Have you heard of former communist party-list congressmen returning to the armed struggle? Even the CPP founder Jose Ma. Sison found a good excuse and, rather than return to his Red base here wherever it was, chose to spend the rest of his life in a capitalist welfare state that is the Netherlands.

    Third, putting communists in key positions in government is Duterte’s way of telling the insurgents: “You’ve been fighting for this and that for more than four decades. So, I give you the machinery and resources of government, let’s see you undertake agrarian reform, uplift laborers’ welfare, help the poor, make education serve the poor. So, if you can’t undertake even agrarian reform, why would the nation let you capture power?

    Fourth, Duterte in effect would have these communists in his government as his Fifth Column of sorts in the insurgency. After tasting power as high-ranking officials in government—even for instance having a driver and a car for the first time in their lives—these communists would find all the arguments and excuses for the CPP leadership not to break ties with the Duterte administration and to continue peace talks.

    The party spokesmen for instance threatened to get out of the peace talks if Duterte allowed Marcos to be buried at the Libingan ng mga Bayani. The strongman’s bones were buried anyway, and the party and its cadres just let the issue fade away.
    Not risk-less
    Having communists of course is not a risk-less strategy.

    While communists in government will most likely be incorruptible, their revolutionary ethics would allow them to siphon off finances to the party’s cadres in the underground, and even to the New People’s Army, as allegedly happened in the case of government funds of Red party-list congressmen. Cadres and even NPAs could be given agrarian reform department IDs, for instance, so as to escape military dragnets.

    I don’t think though that such resources siphoned off by communists in government to the insurgents would be significant. Believe it or not, government regulations are so strict in the handling of finances and other resources, and lower-ranking, career officials who will be the ones releasing these moneys won’t risk losing their jobs.

    The biggest risk for Duterte is for those, especially the Yellow Cult and its Clerics planning to overthrow him through a coup d’état is to exploit his having communists in his Cabinet for black propaganda. They will claim that the President has become a puppet of godless communists, and therefore has to be overthrown by force.

    This in fact was what happened in Indonesia in 1965 when Lt. Gen. Suharto overthrew the duly elected Sukarno on the excuse that the latter had become a puppet of the Indonesian Communist Party. The trigger for Suharto’s coup d’etat was the assassination of six generals by soldiers of the Presidential Guards, which to this day has been unexplained, but which was blamed on the communists. Suharto and his generals subsequently launched a pogrom against communists and everyone suspected to be communists, that resulted in about 1 million Indonesians of Chinese ethnicity murdered.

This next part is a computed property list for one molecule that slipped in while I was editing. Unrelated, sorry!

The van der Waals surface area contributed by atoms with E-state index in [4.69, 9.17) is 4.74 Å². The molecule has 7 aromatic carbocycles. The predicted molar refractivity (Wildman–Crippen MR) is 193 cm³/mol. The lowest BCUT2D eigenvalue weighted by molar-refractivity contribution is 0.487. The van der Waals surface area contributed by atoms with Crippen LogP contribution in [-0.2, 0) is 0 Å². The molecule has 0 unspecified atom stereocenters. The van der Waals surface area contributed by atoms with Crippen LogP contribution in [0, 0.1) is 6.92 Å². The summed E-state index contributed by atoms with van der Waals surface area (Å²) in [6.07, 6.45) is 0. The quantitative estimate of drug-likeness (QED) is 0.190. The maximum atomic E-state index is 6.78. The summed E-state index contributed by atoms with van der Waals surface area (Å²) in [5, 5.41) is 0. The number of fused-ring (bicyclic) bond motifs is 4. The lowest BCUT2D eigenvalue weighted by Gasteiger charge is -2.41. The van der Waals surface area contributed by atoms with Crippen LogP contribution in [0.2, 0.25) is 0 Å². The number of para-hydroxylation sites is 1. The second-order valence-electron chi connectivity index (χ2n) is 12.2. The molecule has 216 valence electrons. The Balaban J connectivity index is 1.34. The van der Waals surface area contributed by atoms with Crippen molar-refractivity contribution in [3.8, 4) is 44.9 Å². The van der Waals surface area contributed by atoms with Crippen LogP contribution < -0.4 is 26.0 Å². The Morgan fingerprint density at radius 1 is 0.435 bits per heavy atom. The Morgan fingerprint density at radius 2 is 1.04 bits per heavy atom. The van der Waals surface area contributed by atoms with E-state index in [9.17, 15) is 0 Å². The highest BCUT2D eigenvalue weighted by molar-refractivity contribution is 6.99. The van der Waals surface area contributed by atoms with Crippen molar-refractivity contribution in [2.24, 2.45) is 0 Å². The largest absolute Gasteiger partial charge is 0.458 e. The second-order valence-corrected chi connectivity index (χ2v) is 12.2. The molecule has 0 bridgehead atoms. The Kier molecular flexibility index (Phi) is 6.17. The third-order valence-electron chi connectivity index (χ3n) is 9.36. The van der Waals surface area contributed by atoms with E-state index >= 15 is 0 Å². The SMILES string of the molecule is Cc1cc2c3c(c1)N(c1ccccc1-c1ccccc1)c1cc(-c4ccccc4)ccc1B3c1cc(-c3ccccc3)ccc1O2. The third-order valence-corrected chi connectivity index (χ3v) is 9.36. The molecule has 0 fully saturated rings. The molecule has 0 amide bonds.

This also happened in Chile in 1973 when the leftist President Salvador Allende was overthrown in a coup led by General Augusto Pinochet, who claimed that the President wanted to establish a communist dictatorship. As in Indonesia, but on a much lower scale and intensity, the military rulers killed over 3,000 leftists.

    The United States government in both cases conspired in the overthrow of these democratically elected presidents, with its Central Intelligence Agency’s (CIA) role in propaganda and execution of the coups d’état established without a doubt by historians.

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      Fine article, sir. Incorruptibility is what the country needs. I’m not so sure about the communists, though, as their fellows have had a dubious track record elsewhere (INC at least has extensive social welfare programs), but if “brainwashing” is what makes incorruptible people commit to their cause, then it should be re-branded with more honorable terms. “Indoctrination” or “upbringing” could be somewhat more neutral, but if it moves an organization forward and contributes meaningfully to the Filipino people, then patriotism, loyalty, and commitment would be more appropriate.